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$49K tuition funds iPads for MBOE students

Athletes aren’t the only group on campus receiving iPads.
All 36 students in the 2013 class of the Master of Business Operational Excellence program at Fisher College of Business received the Apple product last semester and can keep the tablet after they graduate.
The students received iPad 3s in November as part of the $48,500 premium tuition they pay yearly, said Bob Mick, program director at the MBOE.
“(T)he program is actually saving money by using the iPads,” Mick said in an email. “Historically, the cost of providing paper materials was on average $500 per student.”
Third generation iPads are being phased out in favor of the newer iPad 4, and the iPad 3s are priced between $579.99 and $779.99 on Best Buy’s website.
Mick said he purchased the iPads at $526 each, a bulk discounted rate. The MBOE program “prepares high-potential managers for leadership in … leading service and manufacturing companies,” according to the program’s website.
Peter Ward, chair of the Department of Management Sciences at Fisher, said the change made sense to him as the MBOE instructors had been using iPads for a few years, so it was logical to have students use them too.
“One of the things that the college wants to do is learn from our experience,” he said. “Our IT people were challenged to do this. It was the first time they had done it, so they had to learn about it, so now they have that capability. I would not be surprised to see other programs come onboard, particularly ones that, like us, have big print expenses now.”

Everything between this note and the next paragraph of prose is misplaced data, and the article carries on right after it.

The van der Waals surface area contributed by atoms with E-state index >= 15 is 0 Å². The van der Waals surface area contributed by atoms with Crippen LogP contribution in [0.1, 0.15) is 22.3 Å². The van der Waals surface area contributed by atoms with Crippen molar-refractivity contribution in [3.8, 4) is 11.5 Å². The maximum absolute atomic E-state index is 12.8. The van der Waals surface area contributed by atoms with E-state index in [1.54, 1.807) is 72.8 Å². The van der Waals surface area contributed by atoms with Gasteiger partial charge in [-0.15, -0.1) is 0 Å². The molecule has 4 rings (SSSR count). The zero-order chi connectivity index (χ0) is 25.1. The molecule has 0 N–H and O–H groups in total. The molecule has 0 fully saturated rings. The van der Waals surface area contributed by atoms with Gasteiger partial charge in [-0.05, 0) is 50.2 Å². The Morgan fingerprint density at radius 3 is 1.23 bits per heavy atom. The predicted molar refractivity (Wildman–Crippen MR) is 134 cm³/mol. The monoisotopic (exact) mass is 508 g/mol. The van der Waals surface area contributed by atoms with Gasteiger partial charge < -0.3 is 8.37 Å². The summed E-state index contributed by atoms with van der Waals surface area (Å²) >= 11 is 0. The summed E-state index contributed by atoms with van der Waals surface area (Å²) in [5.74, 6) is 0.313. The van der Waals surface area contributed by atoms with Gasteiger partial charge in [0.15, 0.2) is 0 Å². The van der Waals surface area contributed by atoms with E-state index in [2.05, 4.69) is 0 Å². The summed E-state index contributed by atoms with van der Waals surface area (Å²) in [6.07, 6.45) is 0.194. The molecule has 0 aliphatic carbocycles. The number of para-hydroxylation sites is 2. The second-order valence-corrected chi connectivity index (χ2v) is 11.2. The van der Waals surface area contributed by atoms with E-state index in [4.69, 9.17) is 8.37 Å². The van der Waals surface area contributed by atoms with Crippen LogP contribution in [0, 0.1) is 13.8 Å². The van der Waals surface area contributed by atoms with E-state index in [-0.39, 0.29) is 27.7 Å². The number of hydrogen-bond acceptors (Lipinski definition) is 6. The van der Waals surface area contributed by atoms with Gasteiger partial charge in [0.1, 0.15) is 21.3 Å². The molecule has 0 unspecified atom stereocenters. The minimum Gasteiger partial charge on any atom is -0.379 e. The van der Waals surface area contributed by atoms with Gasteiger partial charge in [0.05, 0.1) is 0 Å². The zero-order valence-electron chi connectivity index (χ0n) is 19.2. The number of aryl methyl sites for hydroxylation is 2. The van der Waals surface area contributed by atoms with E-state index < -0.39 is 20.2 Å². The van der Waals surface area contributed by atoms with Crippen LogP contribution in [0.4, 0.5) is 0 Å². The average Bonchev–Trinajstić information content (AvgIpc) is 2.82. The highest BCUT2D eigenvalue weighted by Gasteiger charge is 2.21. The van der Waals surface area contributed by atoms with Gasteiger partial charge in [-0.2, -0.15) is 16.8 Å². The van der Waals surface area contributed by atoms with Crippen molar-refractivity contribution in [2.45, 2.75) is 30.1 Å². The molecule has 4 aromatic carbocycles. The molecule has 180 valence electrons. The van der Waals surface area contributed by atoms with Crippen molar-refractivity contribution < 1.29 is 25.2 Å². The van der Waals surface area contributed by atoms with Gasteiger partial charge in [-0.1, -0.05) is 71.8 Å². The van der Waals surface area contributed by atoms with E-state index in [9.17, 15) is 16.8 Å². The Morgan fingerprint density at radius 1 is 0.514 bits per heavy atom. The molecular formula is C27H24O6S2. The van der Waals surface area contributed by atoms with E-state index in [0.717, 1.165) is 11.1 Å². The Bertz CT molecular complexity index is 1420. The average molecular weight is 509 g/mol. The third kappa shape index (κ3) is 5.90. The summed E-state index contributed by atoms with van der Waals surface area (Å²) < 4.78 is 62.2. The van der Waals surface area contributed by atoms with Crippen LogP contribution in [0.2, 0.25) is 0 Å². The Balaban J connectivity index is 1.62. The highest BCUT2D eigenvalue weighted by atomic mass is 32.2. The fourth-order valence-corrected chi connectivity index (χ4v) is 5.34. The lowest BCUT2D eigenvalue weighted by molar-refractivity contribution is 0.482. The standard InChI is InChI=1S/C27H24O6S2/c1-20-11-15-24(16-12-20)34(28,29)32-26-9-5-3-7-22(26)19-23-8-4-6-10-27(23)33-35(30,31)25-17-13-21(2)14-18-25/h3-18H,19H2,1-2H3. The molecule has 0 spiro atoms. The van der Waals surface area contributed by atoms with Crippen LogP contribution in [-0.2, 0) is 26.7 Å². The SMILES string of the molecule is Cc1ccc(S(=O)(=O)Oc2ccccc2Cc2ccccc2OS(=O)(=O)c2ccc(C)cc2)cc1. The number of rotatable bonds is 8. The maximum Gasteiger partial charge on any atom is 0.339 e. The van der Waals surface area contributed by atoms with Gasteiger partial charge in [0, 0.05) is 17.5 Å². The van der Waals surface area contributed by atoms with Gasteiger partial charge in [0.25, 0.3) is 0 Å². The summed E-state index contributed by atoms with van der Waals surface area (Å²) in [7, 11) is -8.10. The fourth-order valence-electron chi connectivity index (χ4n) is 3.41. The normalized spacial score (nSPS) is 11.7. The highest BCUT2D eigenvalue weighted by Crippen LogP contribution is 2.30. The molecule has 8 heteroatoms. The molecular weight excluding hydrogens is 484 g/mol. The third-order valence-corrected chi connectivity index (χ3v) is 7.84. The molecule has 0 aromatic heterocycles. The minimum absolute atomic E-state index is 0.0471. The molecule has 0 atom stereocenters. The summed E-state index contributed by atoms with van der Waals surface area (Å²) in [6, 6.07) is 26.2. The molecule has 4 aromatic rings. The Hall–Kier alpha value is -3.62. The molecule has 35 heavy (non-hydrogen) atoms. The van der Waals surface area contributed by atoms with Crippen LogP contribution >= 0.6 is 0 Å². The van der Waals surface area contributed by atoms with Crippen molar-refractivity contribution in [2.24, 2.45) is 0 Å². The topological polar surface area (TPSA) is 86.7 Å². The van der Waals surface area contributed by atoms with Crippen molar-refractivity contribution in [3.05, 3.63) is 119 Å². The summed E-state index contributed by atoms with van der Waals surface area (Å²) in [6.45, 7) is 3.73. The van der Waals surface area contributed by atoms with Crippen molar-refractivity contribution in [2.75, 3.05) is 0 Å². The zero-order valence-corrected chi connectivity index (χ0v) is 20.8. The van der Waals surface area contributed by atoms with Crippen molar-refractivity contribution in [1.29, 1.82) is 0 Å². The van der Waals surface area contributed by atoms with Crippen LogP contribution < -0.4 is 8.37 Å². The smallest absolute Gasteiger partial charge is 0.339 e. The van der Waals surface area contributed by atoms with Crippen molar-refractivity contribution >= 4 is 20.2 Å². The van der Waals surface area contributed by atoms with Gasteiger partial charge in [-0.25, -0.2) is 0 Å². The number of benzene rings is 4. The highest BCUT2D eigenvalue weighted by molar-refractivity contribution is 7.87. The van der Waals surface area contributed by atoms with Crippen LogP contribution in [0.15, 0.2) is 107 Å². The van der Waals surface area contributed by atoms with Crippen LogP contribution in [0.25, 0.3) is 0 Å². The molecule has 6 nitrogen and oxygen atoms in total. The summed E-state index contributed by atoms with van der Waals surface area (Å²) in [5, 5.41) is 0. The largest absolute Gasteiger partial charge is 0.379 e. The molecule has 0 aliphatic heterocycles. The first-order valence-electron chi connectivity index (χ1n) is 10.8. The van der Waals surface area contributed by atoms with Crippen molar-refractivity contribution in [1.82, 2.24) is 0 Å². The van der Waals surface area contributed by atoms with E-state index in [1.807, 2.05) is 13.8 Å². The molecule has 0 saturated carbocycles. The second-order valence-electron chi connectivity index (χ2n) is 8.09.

As part of the Digital First Initiative, which works to promote multimedia and digital education at Ohio State, the OSU’s athletic department budgeted $400,000 for all athletes to receive iPads, but Ward said the iPad program with MBOE is not affiliated with the Digital First Initiative, though there was some collaboration.
“Our IT people actually interfaced with that Digital First Initiative,” he said. “We didn’t get funding from Digital First, but … it’s a cooperative venture.”
Switching to iPads enables instructors to keep all of their material, whether it is visual or textual, in one place, Ward said. The switch also enables instructors to make their classes more interactive and better measure their students’ comprehension.
“So we can put a little quiz together and ask them some key points about what we just talked about for the last hour and they can quickly answer that,” he said. “And then the instructor sees, ‘OK look…80 percent of them don’t understand what I was talking about, so let me go back and cover this point again.'”
Some said introducing more technology into education has its drawbacks.
Philippe Laroque, a third-year in strategic communication, said more technology is a “double-edged sword” and might not always work as smoothly as planned.
“It’s more efficient, but you’re taking a chance on whether or not that technology is going to last,” he said. “It leads to us being more easily distracted, because what allows us to be more efficient also allows us to look at videos on YouTube, allows us to talk to our friends on Facebook, allows us to tweet.”
Gary Butler, an executive in residence and lecturer in the MBOE program, said iPads were chosen for current students, but that might change in the future.
“You may very well find that as technology changes and the needs of the students change, you may have to change the platform,” Butler said. “One of the drawbacks of the iPad is that it doesn’t do Adobe Flash, and I run into that more times than I’d like to.”

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